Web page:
Many factors can affect the tendency of an oil to become rancid. The first is too much exposure to air. Since oxidative rancidity is the most likely kind of rancidity to affect your food oils, you always want to keep those oils in bottles that are tightly capped. (A tightly capped bottle will help prevent your oil from being unnecessarily exposed to oxygen.)
The next factors are heat and light. Since both of these factors can also speed up the rancidity process, protection from heat and light are also important when it comes to your food oils. With respect to light, your best bet is to purchase oils in bottles made from darker (tinted) glass (usually dark brown or dark green glass). You'll also want to store your oils in a cabinet that is lightproof. With respect to heat, many oils are best kept in the refrigerator where the temperature remains continuously low. (I will explain in a moment why I do not believe refrigeration is necessary for extra virgin olive oil, but why I still believe it is very important to store this oil in a cool spot.) Protecting your food oils from light and heat is a moment-by-moment process. For example, it means paying attention to the spot you place a bottle of oil when using it in a recipe. You never want to place it directly next to or above a stove that is turned on due to the increased risk of damage from heat. You also want to take the trouble of capping the bottle whenever you are not pouring oil from it.
The chemical composition of an oil is also a key factor in the risk of rancidity. Here the basic principles involve saturated and unsaturated fat. The more saturated fat contained in an oil, the less susceptible it is to rancidity. The greater the amount of unsaturated fat in an oil, the more likely it is to become rancidity. Since the healthiest plant oils are all highly unsaturated, they are especially susceptible to rancidity.
Some unsaturated oils, like extra virgin olive oil, are a little less susceptible to rancidity because a larger amount of their unsaturated fat falls into a special category called "monounsaturated." Extra virgin olive is about 75% monounsaturated, which is somewhat unusual for a plant oil. Plant oils usually have more polyunsaturated fat than monounsaturated fat, and that is one reason why they are particularly susceptible to rancidity. While the highly monounsaturated nature of extra virgin olive oil doesn't mean that you can forget about the issue of rancidity, it does mean that this unique oil is a little more stable than oils that have much fewer monounsaturates.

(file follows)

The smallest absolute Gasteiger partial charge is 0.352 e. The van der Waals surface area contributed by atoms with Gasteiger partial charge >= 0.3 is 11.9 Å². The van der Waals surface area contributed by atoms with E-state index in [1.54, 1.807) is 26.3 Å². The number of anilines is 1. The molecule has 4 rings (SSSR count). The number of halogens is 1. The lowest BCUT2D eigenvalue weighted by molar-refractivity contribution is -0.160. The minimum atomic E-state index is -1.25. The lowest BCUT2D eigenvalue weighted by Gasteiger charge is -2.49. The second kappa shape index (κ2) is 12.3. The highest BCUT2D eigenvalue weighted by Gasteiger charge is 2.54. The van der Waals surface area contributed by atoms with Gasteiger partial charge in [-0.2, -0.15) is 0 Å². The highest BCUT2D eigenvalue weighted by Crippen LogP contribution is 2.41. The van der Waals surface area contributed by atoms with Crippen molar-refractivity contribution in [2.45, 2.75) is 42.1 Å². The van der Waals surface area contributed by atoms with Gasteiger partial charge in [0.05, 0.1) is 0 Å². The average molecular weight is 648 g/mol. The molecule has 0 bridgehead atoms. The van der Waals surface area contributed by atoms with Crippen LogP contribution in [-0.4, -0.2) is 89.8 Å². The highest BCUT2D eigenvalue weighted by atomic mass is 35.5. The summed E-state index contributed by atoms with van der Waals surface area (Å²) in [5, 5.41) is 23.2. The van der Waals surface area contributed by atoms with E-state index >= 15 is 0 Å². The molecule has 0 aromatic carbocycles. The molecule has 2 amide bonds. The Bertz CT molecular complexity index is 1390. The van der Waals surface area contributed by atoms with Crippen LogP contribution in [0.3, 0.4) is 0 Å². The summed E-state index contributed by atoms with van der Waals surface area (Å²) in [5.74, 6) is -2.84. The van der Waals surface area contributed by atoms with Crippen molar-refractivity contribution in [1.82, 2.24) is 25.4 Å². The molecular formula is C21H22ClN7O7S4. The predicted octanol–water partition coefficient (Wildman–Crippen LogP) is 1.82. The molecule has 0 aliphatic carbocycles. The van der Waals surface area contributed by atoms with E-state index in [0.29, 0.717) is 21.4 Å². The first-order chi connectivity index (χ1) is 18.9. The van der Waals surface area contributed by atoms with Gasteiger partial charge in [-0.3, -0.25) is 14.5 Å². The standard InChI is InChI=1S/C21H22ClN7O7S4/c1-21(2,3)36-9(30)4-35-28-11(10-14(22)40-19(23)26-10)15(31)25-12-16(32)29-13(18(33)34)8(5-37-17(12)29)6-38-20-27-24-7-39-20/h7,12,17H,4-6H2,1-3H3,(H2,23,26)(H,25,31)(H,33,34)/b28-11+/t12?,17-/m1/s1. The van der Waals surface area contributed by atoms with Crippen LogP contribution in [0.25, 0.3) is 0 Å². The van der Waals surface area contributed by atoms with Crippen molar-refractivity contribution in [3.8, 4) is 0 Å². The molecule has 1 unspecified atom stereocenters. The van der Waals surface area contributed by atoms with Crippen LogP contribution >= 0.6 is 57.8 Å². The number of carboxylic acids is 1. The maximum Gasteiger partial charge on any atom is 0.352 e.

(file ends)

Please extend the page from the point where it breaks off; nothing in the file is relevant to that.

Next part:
Both omega-3 and omega-6 fatty acids are always polyunsaturated. When it comes to plant oils, if you are trying to make sure that your diet contains an ample supply of omega-3s, you are always at the greatest risk for rancidity. Flaxseed oil, for example, contains about 15 grams of alpha-linolenic acid per ounce. Alpha-linolenic acid is a polyunsaturated omega-3 fatty acid not found in a wide variety of foods, and it's the basic building block for all other omega-3 fatty acids. Many food scientists look upon the alpha-linolenic acid found in flaxseeds oil as the most delicate part of its composition that needs to be protected from oxidative rancidity. In a case like flaxseed oil, where the chemical composition of the oil places it at great risk for rancidity, it's best to avoid any type of heating at temperatures above 150°F (66°C) and to store the oil in the refrigerator.